Hong Kongers show what democracy looks like


Geoffrey Okolo

he proposal of a contentious extradition bill by the Hong Kong government
has stirred unrest in the region.
The bill arose after a Hong Kong man
killed his girlfriend in Taiwan but could
not be criminally charged because there
was no extradition arrangement between
the two countries. Fearing this legal
loophole would transform Hong Kong
into a haven for criminals, the chief
executive of Hong Kong, Carrie Lam,
introduced a bill to establish a process to
extradite fugitives.
This bill immediately garnered
criticism from many citizens of Hong
Kong because it included an extradi
tion agreement with mainland China.
Many viewed this as an encroachment
of power by politicians sympathetic to
mainland China and feared it would
lead to the prosecution of Hong Konger
political activists critical of the Chi
nese government. After Lam refused to
withdraw the bill, the citizens of Hong
Kong took to the streets to protest.
Watching these events unfold is a good
reminder of China’s repressive history
and prompts both a consideration of the
importance of the collective struggle
waged by the citizens of Hong Kong and
the reasons for current U.S. inaction.
As tensions grew between the police
force and protestors, clashes became
more frequent. The protestors’ demands
expanded to include investigations into
claims of police brutality during the
protests, amnesty for the protestors and
Carrie Lam’s resignation. Their demands
went unheard, and the contentious bill
was initially shelved rather than with
Protesters were met with increased
violence from the police and white-
shirted assailants wielding metal pipes.
Rather than reducing tensions, some
Hong Kong government officials mir
rored the rhetoric of mainland China by
declaring that the protests are a form of
terrorism. After three months of protests,
Lam withdrew the inciting bill. Despite
her concession, the protestors have re
fused to back down until their remaining
demands are met.
The situation has drawn warranted
comparisons to the events at Tiananmen
Square. Police brutality, securitization
rhetoric and increased state presence are
all common precursors to the institution
of martial law under the guise of restor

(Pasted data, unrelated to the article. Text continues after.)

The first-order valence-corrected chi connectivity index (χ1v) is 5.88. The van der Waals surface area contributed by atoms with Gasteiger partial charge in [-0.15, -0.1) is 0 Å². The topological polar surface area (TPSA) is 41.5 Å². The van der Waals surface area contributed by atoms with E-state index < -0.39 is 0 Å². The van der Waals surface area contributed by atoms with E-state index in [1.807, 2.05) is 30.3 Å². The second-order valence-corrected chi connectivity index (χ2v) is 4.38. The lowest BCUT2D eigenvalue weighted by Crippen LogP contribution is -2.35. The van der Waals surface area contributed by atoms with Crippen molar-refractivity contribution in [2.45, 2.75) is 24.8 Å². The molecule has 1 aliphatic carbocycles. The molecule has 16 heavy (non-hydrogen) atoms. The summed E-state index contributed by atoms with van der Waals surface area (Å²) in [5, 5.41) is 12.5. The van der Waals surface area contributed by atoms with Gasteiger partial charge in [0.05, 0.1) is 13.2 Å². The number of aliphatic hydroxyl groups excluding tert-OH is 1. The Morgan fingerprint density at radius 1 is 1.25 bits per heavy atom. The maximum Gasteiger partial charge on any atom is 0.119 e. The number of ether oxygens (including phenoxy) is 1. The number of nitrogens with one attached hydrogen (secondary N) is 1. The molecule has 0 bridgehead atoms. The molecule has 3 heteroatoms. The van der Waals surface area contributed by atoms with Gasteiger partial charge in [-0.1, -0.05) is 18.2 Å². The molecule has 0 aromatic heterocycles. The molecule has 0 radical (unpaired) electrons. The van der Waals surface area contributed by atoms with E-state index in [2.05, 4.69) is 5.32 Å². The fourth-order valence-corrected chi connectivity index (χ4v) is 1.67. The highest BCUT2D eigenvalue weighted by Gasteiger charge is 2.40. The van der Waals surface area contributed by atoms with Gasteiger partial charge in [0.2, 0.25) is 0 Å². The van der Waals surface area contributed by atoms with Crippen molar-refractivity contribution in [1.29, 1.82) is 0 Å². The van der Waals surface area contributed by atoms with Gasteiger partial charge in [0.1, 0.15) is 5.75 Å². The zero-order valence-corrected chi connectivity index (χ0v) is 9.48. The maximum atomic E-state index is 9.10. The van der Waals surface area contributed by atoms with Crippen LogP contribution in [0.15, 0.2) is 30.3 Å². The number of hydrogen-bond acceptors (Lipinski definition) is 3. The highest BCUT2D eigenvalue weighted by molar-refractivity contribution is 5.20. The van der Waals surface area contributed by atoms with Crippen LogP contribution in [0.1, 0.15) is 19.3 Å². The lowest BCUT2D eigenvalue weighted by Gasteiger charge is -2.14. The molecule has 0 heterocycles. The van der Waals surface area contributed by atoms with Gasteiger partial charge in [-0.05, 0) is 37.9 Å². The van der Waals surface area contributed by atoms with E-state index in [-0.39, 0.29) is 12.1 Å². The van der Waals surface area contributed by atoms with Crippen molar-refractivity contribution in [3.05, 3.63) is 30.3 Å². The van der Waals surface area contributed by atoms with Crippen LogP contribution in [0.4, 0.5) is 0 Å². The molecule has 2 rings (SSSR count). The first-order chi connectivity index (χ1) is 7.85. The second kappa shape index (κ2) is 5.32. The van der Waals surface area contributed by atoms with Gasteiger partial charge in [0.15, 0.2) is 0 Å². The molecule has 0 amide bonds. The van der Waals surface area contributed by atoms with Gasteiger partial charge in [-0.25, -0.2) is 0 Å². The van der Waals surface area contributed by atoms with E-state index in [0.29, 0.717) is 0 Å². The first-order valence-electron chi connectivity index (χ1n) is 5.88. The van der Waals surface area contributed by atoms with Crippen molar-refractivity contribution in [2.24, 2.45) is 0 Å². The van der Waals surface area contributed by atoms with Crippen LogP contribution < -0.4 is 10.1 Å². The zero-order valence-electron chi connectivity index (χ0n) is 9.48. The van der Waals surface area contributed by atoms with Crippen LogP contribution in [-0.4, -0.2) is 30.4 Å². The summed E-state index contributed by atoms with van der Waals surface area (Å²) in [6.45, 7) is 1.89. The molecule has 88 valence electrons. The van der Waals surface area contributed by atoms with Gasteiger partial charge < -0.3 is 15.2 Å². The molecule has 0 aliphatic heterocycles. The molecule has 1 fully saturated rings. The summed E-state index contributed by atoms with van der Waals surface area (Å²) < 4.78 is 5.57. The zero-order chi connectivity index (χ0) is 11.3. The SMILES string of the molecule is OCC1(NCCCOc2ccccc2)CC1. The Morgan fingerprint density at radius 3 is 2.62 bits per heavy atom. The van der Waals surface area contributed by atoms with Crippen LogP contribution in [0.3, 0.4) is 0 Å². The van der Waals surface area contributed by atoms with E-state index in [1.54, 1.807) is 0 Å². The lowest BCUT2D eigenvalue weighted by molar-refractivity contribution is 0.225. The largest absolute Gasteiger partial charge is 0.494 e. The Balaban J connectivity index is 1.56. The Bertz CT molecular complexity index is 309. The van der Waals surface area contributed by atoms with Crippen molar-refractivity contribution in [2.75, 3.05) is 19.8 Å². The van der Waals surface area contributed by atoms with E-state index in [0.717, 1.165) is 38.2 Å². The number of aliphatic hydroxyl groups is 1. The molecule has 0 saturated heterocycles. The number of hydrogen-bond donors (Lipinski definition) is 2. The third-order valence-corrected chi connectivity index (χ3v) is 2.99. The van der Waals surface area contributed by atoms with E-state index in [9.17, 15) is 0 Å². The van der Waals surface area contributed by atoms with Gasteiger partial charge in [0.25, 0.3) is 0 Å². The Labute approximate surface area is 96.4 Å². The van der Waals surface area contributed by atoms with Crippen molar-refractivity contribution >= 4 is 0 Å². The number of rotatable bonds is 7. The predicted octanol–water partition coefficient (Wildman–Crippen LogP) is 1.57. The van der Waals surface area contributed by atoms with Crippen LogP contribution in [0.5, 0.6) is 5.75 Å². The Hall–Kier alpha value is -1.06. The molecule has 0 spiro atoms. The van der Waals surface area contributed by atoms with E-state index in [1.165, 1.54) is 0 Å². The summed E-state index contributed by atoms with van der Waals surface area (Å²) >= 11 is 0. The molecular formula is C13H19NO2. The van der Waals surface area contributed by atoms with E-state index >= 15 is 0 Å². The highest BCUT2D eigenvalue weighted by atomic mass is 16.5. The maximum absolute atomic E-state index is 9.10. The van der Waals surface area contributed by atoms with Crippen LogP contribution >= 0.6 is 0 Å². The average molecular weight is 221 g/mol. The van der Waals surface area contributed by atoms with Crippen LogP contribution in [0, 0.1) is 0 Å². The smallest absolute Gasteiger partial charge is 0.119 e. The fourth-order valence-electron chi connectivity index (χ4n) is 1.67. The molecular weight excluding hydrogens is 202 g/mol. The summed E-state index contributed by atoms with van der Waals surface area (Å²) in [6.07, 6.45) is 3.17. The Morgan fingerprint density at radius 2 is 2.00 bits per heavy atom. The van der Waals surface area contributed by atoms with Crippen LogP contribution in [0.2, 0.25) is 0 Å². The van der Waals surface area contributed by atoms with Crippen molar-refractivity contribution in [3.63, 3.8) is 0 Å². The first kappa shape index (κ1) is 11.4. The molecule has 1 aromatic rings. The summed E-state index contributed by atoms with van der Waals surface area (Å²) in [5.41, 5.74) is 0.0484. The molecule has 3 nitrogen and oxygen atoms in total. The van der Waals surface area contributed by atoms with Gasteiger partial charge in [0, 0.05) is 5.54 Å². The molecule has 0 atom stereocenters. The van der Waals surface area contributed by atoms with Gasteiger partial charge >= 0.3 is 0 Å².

ing order. Under those conditions, the
use of excessive force to crush dissent
will be justified. Due to the sociopo
litical climate and culture cultivated in
Hong Kong, however, the crackdowns
will likely not be able to create a chilling
effect on protest analogous to the mas
sacre at Tiananmen Square. Repression
will meet resistance.
The opposition displayed so far by
the citizens of Hong Kong is admirable.
From their resourcefulness in neutral
izing police tear gas to organizational
protest tactics, their efforts give me hope
that protest is still a productive way to
engage with politics.
The United States’ inaction is severely
worrisome, but due to the “America
First” sentiment championed by Presi
dent Donald Trump, I’m not surprised
by it. Trump has framed the protests as
an internal issue that China needs to sort
out on their own. This framing may have
the unintended consequence of shifting
the perception of the U.S. from a bastion
of democracy and human rights to a
non-actor on the global stage. Beyond
this, the U.S. has much else to lose.
Trump has already strained U.S.-Chi
na relations with his trade war. Armed
or economic conflict over Hong Kong
would only exacerbate the situation.
Given Trump’s handling of the murder
of Jamal Khashoggi by the Saudi gov
ernment, we can assume that he is will
ing to overlook the actions of repressive
regimes in service of economic gain.
From this perspective, the future looks
bleak. The Chinese government will
continue to encroach on the freedoms
enjoyed by the citizens of Hong Kong
under the guise of returning order to the
territory. Much like the annexation of
Crimea, the U.S. may end up denounc
ing such actions and levy sanctions
against China to no avail.
Visibility of the protestors’ actions
may restrain the repressive methods
implemented, but because of U.S. inac
tion, taking to the street may be the best
and only course of action for the people

of Hong Kong.